Some Easter and Passover Treats and Decorations Can Be Dangerous to Pet Health

Chicago Veterinary Medical Association (CVMA) urges you to protect your beloved furry family members during the upcoming holidays

With the Easter and Passover holidays approaching mid-month, many families are planning to enjoy special holiday traditions that highlight various foods and materials that can be hazardous to pet health. The Chicago Veterinary Medical Association (CVMA) wants pet owners to be aware of potential dangers and take steps to keep their pets safe at home.

Common holiday items to keep far away from pets include:

  • Easter Lily plant – petals, leaves, stem, and pollen are poisonous to cats and may cause acute kidney failure. Early signs of lily toxicity include lethargy, drooling, vomiting or loss of appetite within 12 hours after ingestion.
  • Chocolate – both caffeine and the compound methyl xanthine found in chocolate are harmful to dogs. The highest amounts are in dark chocolate, baker’s chocolate, cocoa powder and may cause digestive distress, an abnormal heart rhythm and seizures and potentially be fatal.
  • Xylitol – found in sugar-free candies and baked goods, may cause seizures and liver failure in dogs and ferrets.
  • Grapes/raisins – found in many baked goods, may cause kidney failure in dogs.
  • Bones from ham, lamb, chicken, or steak can be dangerous and present a choking hazard for pets, leading to intestinal blockage or gastrointestinal upset.
  • Plastic Easter grass – this can entangle the tongue or stomach of your pet, resulting in a possible obstruction or choking hazard.

According to Dr. Kirsten Plomin, CVMA Board President, “If you suspect that your pet has ingested any of these items, you’re uncertain about an issue that your pet is experiencing, or your pet is in obvious distress, an immediate call to your veterinarian is your best course of action. While not all situations relating to ingestion of a particular food or object will be dangerous to your pet, many are potentially very serious or life threatening.”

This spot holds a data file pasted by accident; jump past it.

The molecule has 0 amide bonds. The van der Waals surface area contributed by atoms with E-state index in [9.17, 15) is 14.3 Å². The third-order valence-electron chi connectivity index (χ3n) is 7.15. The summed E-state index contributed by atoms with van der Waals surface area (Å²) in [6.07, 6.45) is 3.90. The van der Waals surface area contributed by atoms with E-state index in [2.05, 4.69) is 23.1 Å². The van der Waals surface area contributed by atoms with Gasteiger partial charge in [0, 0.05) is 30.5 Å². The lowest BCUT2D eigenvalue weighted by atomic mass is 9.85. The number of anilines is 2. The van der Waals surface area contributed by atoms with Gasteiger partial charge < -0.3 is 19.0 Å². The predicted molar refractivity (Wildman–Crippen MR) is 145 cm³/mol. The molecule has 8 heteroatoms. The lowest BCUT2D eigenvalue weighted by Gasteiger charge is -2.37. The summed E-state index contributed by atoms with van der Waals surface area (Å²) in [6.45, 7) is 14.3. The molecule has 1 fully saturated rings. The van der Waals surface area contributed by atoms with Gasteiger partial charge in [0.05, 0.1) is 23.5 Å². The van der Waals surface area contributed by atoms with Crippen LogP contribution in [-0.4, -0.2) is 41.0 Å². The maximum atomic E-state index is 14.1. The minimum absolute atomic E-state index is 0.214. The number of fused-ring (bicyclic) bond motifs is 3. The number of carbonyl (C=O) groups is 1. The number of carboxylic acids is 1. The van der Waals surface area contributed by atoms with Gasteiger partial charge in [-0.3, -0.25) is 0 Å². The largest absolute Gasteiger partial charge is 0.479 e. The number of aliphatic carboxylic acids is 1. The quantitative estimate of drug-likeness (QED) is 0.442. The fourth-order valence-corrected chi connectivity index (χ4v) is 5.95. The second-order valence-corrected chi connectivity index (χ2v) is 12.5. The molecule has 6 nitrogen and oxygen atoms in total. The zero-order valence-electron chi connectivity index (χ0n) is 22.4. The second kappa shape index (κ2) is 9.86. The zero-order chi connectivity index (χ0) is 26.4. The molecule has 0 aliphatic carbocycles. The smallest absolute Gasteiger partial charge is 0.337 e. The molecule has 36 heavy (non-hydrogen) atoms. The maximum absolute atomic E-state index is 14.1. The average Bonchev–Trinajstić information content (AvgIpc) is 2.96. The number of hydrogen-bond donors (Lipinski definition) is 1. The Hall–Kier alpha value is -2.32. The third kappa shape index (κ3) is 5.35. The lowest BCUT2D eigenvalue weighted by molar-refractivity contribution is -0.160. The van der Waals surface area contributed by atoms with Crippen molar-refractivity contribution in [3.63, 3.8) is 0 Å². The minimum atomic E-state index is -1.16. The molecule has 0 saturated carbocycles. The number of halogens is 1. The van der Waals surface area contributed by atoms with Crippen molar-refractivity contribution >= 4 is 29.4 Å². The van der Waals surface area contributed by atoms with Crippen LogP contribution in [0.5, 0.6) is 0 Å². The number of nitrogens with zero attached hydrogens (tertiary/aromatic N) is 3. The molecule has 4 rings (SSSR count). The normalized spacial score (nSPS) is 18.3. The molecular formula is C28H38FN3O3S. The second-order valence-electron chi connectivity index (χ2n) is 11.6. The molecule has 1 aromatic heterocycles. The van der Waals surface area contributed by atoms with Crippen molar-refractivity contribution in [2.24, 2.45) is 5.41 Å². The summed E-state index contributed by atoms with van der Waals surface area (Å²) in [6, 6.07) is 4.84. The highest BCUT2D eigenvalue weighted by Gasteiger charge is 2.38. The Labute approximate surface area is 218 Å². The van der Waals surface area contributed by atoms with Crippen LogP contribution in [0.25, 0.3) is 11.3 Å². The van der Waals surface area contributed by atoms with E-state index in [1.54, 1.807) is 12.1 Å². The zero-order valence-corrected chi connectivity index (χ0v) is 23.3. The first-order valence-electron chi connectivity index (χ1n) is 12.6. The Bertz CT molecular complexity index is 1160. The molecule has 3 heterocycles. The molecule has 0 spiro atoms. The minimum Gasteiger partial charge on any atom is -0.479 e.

Lastly, Easter is a time when people like to surprise children with a new pet such as a bunny, puppy, or kitten. Unfortunately, many unwanted bunnies are brought to shelters shortly after Easter. According to Ray McGury, CVMA Executive Director, “Pet ownership requires forethought and commitment, and it doesn’t make a good choice of gift. If your family is considering adopting a pet, it’s best to do so after much careful consideration and confirmation that everyone is on board with adding a new family member. You want to make sure you can be there for your new best friend for life.”

About the Chicago Veterinary Medical Association: Chicago Veterinary Medical Association is a professional network with a longstanding tradition that connects more than 1,000 veterinarians with comprehensive resources that support their continued development as champions of animal health while encouraging the fostering of the human-animal bond.

About the Chicago Veterinary Medical Foundation: The CVMF, established in 2009, is a 501©3 charity that works with Chicagoland veterinarians to provide financial assistance to pet families in need by helping with the costs of their pet’s urgent, unexpected medical and surgical bills. The Foundation’s work plays a vital role in strengthening the human-animal bond by helping sick and suffering pets get well again.